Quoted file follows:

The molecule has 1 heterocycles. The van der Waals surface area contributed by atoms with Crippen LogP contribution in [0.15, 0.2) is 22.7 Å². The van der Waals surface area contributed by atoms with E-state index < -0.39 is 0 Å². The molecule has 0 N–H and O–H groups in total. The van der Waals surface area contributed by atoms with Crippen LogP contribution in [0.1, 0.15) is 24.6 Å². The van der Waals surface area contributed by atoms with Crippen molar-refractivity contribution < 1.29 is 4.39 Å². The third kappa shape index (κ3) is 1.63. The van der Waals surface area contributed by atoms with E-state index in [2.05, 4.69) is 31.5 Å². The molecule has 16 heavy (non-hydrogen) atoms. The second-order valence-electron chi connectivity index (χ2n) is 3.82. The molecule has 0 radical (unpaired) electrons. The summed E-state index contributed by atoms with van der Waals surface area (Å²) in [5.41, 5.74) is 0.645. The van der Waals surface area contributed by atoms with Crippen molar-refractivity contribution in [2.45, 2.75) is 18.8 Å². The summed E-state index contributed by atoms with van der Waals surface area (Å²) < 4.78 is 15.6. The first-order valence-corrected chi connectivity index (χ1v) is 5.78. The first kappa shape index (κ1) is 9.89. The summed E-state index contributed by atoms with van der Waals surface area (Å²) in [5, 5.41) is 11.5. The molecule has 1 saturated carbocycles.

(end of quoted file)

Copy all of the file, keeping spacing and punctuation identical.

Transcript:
The molecule has 1 heterocycles. The van der Waals surface area contributed by atoms with Crippen LogP contribution in [0.15, 0.2) is 22.7 Å². The van der Waals surface area contributed by atoms with E-state index < -0.39 is 0 Å². The molecule has 0 N–H and O–H groups in total. The van der Waals surface area contributed by atoms with Crippen LogP contribution in [0.1, 0.15) is 24.6 Å². The van der Waals surface area contributed by atoms with Crippen molar-refractivity contribution < 1.29 is 4.39 Å². The third kappa shape index (κ3) is 1.63. The van der Waals surface area contributed by atoms with E-state index in [2.05, 4.69) is 31.5 Å². The molecule has 16 heavy (non-hydrogen) atoms. The second-order valence-electron chi connectivity index (χ2n) is 3.82. The molecule has 0 radical (unpaired) electrons. The summed E-state index contributed by atoms with van der Waals surface area (Å²) in [5.41, 5.74) is 0.645. The van der Waals surface area contributed by atoms with Crippen molar-refractivity contribution in [2.45, 2.75) is 18.8 Å². The summed E-state index contributed by atoms with van der Waals surface area (Å²) < 4.78 is 15.6. The first-order valence-corrected chi connectivity index (χ1v) is 5.78. The first kappa shape index (κ1) is 9.89. The summed E-state index contributed by atoms with van der Waals surface area (Å²) in [5, 5.41) is 11.5. The molecule has 1 saturated carbocycles.